Two things are helping to change public attitudes. One is rising concern about online fraud, a huge problem in China. A survey in 2016 by the Internet Society of China found that no less than 84% of respondents said they had suffered from some form of data theft. The number of cases seems to be rising. In 2017, according to Legal Daily, a newspaper, the police investigated 4,900 cases of theft of personal information, resulting in the arrests of over 15,000 people. That is twice the number of cases and four times as many suspects as in the previous year. Worries about data theft are not the same as concerns about privacy. But the two sentiments often overlap.

The other big change is the surprising emergence of China’s internet companies as lobbyists for better data protection, even though their motives are mixed. On the one hand, the data they are scooping up from consumers are becoming an ever more prized commodity. The companies want to use the data in pursuit of global dominance in the business of AI. So they have an incentive to collect as much data as possible and support lax data-protection laws. On the other hand, consumers in China are demanding tighter protection, while their counterparts in the West, where the Chinese companies are trying to expand their business, have even greater privacy concerns.

For the past year, companies have been debating how to strike the right balance. Now, it seems, consumer pressure may be winning out. Frank Fan, a data-security expert, argues that recent events will prove a turning point. “In the future,” he says, “data-protection policies will determine whether a company will succeed or not.” Nie Zhengjun, Ant Financial’s chief privacy officer (yes, they have one) claims that Chinese consumers are “no longer content with preventing information from being used for fraudulent purposes…Now they want control in protecting their privacy.”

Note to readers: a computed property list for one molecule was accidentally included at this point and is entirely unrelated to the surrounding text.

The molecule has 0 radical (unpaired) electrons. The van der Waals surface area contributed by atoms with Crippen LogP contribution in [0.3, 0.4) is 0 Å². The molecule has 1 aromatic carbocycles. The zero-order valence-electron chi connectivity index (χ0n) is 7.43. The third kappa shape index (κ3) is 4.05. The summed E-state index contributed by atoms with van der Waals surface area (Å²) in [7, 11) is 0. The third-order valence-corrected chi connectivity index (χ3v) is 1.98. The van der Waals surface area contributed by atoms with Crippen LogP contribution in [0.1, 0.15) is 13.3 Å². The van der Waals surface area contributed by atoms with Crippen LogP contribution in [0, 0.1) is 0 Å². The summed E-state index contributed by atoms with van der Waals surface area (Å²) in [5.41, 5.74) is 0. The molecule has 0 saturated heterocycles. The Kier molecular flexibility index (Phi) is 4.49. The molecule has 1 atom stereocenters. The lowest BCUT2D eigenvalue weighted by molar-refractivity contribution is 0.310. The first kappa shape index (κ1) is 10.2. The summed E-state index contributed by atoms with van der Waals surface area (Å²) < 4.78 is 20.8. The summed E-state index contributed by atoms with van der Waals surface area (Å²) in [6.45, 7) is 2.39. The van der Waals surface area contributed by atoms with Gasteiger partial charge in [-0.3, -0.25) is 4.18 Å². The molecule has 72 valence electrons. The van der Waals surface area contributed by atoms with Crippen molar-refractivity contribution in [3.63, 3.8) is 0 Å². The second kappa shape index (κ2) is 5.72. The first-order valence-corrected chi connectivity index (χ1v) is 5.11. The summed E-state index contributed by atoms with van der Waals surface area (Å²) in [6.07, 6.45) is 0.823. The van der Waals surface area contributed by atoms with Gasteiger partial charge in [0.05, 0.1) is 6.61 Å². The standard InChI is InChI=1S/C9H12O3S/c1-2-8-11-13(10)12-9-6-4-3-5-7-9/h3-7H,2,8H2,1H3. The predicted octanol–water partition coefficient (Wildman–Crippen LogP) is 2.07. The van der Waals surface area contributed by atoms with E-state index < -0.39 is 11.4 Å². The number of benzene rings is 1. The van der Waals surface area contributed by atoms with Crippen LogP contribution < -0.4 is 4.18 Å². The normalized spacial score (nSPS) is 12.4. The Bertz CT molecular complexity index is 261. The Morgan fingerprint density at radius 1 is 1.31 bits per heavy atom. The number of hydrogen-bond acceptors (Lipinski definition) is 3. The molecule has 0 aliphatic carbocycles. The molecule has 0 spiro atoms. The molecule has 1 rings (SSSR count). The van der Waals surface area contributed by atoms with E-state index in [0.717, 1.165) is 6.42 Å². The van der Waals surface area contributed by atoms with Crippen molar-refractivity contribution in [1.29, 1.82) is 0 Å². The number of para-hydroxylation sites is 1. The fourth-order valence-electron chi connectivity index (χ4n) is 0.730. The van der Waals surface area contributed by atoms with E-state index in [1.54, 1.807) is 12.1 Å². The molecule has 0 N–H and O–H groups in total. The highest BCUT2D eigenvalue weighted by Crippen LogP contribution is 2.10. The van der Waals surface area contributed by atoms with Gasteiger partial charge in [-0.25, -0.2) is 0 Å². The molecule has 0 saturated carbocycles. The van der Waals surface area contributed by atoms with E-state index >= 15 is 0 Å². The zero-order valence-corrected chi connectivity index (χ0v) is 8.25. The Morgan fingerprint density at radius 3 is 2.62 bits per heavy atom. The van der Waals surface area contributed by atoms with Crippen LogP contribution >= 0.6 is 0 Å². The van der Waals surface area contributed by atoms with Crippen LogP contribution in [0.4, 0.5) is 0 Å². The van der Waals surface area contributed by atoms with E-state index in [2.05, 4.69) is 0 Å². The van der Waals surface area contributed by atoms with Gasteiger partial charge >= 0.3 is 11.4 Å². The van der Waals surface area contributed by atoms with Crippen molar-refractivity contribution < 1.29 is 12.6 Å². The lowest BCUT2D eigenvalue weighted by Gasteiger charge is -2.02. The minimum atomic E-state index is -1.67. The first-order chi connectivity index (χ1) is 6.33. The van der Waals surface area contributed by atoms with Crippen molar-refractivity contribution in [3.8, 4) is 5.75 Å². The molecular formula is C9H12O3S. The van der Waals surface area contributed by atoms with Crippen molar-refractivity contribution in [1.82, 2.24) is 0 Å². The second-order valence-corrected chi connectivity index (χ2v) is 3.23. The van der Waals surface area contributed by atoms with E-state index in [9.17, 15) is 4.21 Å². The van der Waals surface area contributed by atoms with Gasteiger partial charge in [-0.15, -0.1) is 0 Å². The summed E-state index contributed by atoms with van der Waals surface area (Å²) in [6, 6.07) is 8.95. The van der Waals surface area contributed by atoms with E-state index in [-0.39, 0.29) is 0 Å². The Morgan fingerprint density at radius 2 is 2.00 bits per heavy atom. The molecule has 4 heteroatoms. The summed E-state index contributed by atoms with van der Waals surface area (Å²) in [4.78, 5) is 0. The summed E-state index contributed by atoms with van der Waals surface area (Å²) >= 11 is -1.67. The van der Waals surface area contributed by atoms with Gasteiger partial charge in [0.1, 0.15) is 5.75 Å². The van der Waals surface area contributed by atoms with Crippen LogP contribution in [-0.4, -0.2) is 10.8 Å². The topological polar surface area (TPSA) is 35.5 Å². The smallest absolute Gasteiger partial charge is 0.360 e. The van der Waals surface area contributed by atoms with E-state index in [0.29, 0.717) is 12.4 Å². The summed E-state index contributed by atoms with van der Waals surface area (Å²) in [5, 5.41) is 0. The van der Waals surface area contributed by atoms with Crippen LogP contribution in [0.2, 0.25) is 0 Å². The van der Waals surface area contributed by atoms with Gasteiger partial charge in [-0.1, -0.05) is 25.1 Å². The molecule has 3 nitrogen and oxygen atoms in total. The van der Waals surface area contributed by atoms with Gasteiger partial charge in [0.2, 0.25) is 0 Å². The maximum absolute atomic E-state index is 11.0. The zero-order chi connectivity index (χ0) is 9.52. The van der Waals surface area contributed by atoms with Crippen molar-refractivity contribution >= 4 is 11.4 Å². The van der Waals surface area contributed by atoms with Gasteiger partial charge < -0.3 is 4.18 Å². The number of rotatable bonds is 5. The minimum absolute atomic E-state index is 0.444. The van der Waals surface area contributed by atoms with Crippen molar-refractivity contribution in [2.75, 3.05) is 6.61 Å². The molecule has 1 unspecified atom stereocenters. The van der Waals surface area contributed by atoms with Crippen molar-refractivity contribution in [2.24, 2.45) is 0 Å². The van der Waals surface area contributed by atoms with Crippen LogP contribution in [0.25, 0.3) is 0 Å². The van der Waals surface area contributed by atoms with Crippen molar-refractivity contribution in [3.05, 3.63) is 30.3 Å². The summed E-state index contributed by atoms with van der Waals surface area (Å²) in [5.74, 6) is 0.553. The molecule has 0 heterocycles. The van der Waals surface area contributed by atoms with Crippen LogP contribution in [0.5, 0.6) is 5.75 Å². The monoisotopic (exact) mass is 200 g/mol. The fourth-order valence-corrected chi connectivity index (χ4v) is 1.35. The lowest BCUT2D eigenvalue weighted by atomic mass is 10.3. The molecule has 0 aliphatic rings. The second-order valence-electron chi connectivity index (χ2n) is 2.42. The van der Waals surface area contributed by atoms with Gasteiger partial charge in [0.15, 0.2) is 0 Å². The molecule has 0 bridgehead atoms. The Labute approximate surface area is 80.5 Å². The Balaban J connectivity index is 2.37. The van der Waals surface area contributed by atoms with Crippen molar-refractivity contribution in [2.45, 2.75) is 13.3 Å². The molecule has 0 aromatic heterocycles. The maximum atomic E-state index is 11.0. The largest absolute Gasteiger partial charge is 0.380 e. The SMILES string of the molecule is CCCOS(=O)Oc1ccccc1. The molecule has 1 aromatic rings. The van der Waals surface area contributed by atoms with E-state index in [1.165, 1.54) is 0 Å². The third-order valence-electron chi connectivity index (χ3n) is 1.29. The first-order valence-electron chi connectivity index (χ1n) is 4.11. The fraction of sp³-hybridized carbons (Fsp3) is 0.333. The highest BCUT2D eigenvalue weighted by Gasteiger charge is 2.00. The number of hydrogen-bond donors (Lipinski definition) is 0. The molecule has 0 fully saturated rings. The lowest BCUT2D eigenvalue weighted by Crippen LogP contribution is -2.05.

The question is how these shifts in consumer attitudes and company behaviour will affect the government, which is gathering vast quantities of personal information without the public’s consent. This includes DNA data taken from millions of people, including all inhabitants of the western province of Xinjiang. The government’s aim is to use the data to help it to strengthen social control.

In 2017 the government launched an inspection campaign examining the privacy policies of ten internet firms. At least five were found to have improved data protection by making it easier for users to delete personal information. This enabled the government to boast about the security of China’s data-protection laws and claim that it was making personal information safe from criminals.

At the same time, however, the cyber-security law required that copies of all personal data gathered by operators of “critical information infrastructure” in mainland China must be stored there. This has fuelled suspicions that the government wants to be able to gain access to them, either covertly or by putting pressure on data-storage companies. At the end of February, Apple will comply with the new law by handing management of the data of iCloud customers in China to a state-owned company. (The American firm insists that “no back doors will be created into any of our systems” and that it will ensure “strong data privacy”.)

In the long run, the public’s growing concerns about privacy must be at odds with the government’s efforts to create a new form of surveillance state. But the Communist Party shows no sign of concern: it seems to be able to have its cake and eat it. It is tightening data-protection rules for companies, while making it easier for itself to grab more private information.